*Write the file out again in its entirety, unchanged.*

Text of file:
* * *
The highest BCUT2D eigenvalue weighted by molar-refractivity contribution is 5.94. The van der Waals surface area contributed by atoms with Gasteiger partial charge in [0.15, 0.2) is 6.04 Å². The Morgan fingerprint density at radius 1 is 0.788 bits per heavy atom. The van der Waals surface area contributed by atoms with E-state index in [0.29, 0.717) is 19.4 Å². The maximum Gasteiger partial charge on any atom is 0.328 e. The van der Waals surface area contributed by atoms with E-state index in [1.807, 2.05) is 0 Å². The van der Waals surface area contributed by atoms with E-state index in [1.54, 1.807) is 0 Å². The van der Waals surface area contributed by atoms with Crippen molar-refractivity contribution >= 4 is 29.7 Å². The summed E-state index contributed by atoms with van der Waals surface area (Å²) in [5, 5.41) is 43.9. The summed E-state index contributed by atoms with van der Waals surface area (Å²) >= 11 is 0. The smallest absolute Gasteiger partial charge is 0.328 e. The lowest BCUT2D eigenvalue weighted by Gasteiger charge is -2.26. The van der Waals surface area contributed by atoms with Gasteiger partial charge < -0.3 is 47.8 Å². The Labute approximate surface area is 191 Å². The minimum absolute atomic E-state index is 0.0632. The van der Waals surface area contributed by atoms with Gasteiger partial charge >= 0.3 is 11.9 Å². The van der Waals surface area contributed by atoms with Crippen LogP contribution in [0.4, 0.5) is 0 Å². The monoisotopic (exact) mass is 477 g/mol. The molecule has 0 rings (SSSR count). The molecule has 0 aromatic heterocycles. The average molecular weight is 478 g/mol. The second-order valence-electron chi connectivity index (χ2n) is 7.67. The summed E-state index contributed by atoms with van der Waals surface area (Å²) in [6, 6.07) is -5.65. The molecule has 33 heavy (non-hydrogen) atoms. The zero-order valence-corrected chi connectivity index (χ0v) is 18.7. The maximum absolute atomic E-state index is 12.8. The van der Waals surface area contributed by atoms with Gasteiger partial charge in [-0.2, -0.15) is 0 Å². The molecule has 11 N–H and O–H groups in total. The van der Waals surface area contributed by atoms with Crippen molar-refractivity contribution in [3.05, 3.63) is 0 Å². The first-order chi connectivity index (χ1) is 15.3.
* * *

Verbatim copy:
The highest BCUT2D eigenvalue weighted by molar-refractivity contribution is 5.94. The van der Waals surface area contributed by atoms with Gasteiger partial charge in [0.15, 0.2) is 6.04 Å². The Morgan fingerprint density at radius 1 is 0.788 bits per heavy atom. The van der Waals surface area contributed by atoms with E-state index in [0.29, 0.717) is 19.4 Å². The maximum Gasteiger partial charge on any atom is 0.328 e. The van der Waals surface area contributed by atoms with E-state index in [1.807, 2.05) is 0 Å². The van der Waals surface area contributed by atoms with E-state index in [1.54, 1.807) is 0 Å². The van der Waals surface area contributed by atoms with Crippen molar-refractivity contribution >= 4 is 29.7 Å². The summed E-state index contributed by atoms with van der Waals surface area (Å²) in [5, 5.41) is 43.9. The summed E-state index contributed by atoms with van der Waals surface area (Å²) >= 11 is 0. The smallest absolute Gasteiger partial charge is 0.328 e. The lowest BCUT2D eigenvalue weighted by Gasteiger charge is -2.26. The van der Waals surface area contributed by atoms with Gasteiger partial charge < -0.3 is 47.8 Å². The Labute approximate surface area is 191 Å². The minimum absolute atomic E-state index is 0.0632. The van der Waals surface area contributed by atoms with Gasteiger partial charge >= 0.3 is 11.9 Å². The van der Waals surface area contributed by atoms with Crippen LogP contribution in [0.4, 0.5) is 0 Å². The monoisotopic (exact) mass is 477 g/mol. The molecule has 0 rings (SSSR count). The molecule has 0 aromatic heterocycles. The average molecular weight is 478 g/mol. The second-order valence-electron chi connectivity index (χ2n) is 7.67. The summed E-state index contributed by atoms with van der Waals surface area (Å²) in [6, 6.07) is -5.65. The molecule has 33 heavy (non-hydrogen) atoms. The zero-order valence-corrected chi connectivity index (χ0v) is 18.7. The maximum absolute atomic E-state index is 12.8. The van der Waals surface area contributed by atoms with Gasteiger partial charge in [-0.2, -0.15) is 0 Å². The molecule has 11 N–H and O–H groups in total. The van der Waals surface area contributed by atoms with Crippen molar-refractivity contribution in [3.05, 3.63) is 0 Å². The first-order chi connectivity index (χ1) is 15.3.